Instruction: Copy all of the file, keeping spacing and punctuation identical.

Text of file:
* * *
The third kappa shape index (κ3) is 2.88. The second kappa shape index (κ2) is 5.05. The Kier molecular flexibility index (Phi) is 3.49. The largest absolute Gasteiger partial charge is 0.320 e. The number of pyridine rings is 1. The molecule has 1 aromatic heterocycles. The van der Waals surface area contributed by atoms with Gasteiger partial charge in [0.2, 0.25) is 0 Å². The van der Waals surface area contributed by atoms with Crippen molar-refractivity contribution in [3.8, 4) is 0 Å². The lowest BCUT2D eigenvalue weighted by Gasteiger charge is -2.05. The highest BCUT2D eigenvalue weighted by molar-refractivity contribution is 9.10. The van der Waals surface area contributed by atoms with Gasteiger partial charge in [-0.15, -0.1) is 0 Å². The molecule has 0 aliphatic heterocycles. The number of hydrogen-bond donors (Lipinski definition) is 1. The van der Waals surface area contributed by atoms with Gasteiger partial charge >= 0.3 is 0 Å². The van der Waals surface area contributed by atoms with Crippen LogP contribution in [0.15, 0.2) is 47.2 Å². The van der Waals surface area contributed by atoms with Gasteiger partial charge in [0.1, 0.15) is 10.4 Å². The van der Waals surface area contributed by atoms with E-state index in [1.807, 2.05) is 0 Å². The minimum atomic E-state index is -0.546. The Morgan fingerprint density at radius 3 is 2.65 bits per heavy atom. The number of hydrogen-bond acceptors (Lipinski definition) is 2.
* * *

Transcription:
The third kappa shape index (κ3) is 2.88. The second kappa shape index (κ2) is 5.05. The Kier molecular flexibility index (Phi) is 3.49. The largest absolute Gasteiger partial charge is 0.320 e. The number of pyridine rings is 1. The molecule has 1 aromatic heterocycles. The van der Waals surface area contributed by atoms with Gasteiger partial charge in [0.2, 0.25) is 0 Å². The van der Waals surface area contributed by atoms with Crippen molar-refractivity contribution in [3.8, 4) is 0 Å². The lowest BCUT2D eigenvalue weighted by Gasteiger charge is -2.05. The highest BCUT2D eigenvalue weighted by molar-refractivity contribution is 9.10. The van der Waals surface area contributed by atoms with Gasteiger partial charge in [-0.15, -0.1) is 0 Å². The molecule has 0 aliphatic heterocycles. The number of hydrogen-bond donors (Lipinski definition) is 1. The van der Waals surface area contributed by atoms with Gasteiger partial charge >= 0.3 is 0 Å². The van der Waals surface area contributed by atoms with Crippen LogP contribution in [0.15, 0.2) is 47.2 Å². The van der Waals surface area contributed by atoms with Gasteiger partial charge in [0.1, 0.15) is 10.4 Å². The van der Waals surface area contributed by atoms with E-state index in [1.807, 2.05) is 0 Å². The minimum atomic E-state index is -0.546. The Morgan fingerprint density at radius 3 is 2.65 bits per heavy atom. The number of hydrogen-bond acceptors (Lipinski definition) is 2.